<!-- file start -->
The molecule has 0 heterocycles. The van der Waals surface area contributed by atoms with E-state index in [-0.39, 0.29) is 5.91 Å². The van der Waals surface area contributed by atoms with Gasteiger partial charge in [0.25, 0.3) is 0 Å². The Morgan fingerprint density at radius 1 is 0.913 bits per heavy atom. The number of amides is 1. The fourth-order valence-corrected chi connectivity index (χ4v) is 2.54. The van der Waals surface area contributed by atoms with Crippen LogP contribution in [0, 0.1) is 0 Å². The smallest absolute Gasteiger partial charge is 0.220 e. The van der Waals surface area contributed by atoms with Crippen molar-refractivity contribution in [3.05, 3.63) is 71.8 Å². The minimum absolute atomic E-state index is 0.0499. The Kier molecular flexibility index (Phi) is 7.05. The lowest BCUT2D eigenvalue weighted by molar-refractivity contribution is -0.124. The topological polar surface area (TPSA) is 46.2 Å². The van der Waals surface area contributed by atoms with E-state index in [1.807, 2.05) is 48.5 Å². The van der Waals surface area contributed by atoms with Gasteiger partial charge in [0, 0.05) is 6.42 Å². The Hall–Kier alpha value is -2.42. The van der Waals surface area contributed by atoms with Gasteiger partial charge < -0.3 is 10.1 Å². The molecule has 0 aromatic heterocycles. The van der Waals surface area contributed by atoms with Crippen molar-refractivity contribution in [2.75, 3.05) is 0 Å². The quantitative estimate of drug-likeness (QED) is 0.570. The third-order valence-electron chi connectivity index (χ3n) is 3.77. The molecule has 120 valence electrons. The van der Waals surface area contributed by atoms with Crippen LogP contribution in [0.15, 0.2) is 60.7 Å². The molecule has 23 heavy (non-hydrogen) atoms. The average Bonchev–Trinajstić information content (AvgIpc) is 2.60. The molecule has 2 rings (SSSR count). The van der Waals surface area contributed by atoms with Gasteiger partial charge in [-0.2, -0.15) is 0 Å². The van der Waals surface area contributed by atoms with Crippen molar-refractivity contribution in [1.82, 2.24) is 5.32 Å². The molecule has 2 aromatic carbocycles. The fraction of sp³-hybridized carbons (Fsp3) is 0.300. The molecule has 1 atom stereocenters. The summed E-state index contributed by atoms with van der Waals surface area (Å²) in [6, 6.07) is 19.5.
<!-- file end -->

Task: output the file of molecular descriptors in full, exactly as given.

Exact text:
The molecule has 0 heterocycles. The van der Waals surface area contributed by atoms with E-state index in [-0.39, 0.29) is 5.91 Å². The van der Waals surface area contributed by atoms with Gasteiger partial charge in [0.25, 0.3) is 0 Å². The Morgan fingerprint density at radius 1 is 0.913 bits per heavy atom. The number of amides is 1. The fourth-order valence-corrected chi connectivity index (χ4v) is 2.54. The van der Waals surface area contributed by atoms with Crippen LogP contribution in [0, 0.1) is 0 Å². The smallest absolute Gasteiger partial charge is 0.220 e. The van der Waals surface area contributed by atoms with Crippen molar-refractivity contribution in [3.05, 3.63) is 71.8 Å². The minimum absolute atomic E-state index is 0.0499. The Kier molecular flexibility index (Phi) is 7.05. The lowest BCUT2D eigenvalue weighted by molar-refractivity contribution is -0.124. The topological polar surface area (TPSA) is 46.2 Å². The van der Waals surface area contributed by atoms with E-state index in [1.807, 2.05) is 48.5 Å². The van der Waals surface area contributed by atoms with Gasteiger partial charge in [0, 0.05) is 6.42 Å². The Hall–Kier alpha value is -2.42. The van der Waals surface area contributed by atoms with Gasteiger partial charge < -0.3 is 10.1 Å². The molecule has 0 aromatic heterocycles. The van der Waals surface area contributed by atoms with Crippen molar-refractivity contribution in [2.75, 3.05) is 0 Å². The quantitative estimate of drug-likeness (QED) is 0.570. The third-order valence-electron chi connectivity index (χ3n) is 3.77. The molecule has 120 valence electrons. The van der Waals surface area contributed by atoms with Crippen LogP contribution in [0.15, 0.2) is 60.7 Å². The molecule has 23 heavy (non-hydrogen) atoms. The average Bonchev–Trinajstić information content (AvgIpc) is 2.60. The molecule has 2 rings (SSSR count). The van der Waals surface area contributed by atoms with Gasteiger partial charge in [-0.2, -0.15) is 0 Å². The van der Waals surface area contributed by atoms with Crippen molar-refractivity contribution in [1.82, 2.24) is 5.32 Å². The molecule has 2 aromatic carbocycles. The fraction of sp³-hybridized carbons (Fsp3) is 0.300. The molecule has 1 atom stereocenters. The summed E-state index contributed by atoms with van der Waals surface area (Å²) in [6, 6.07) is 19.5.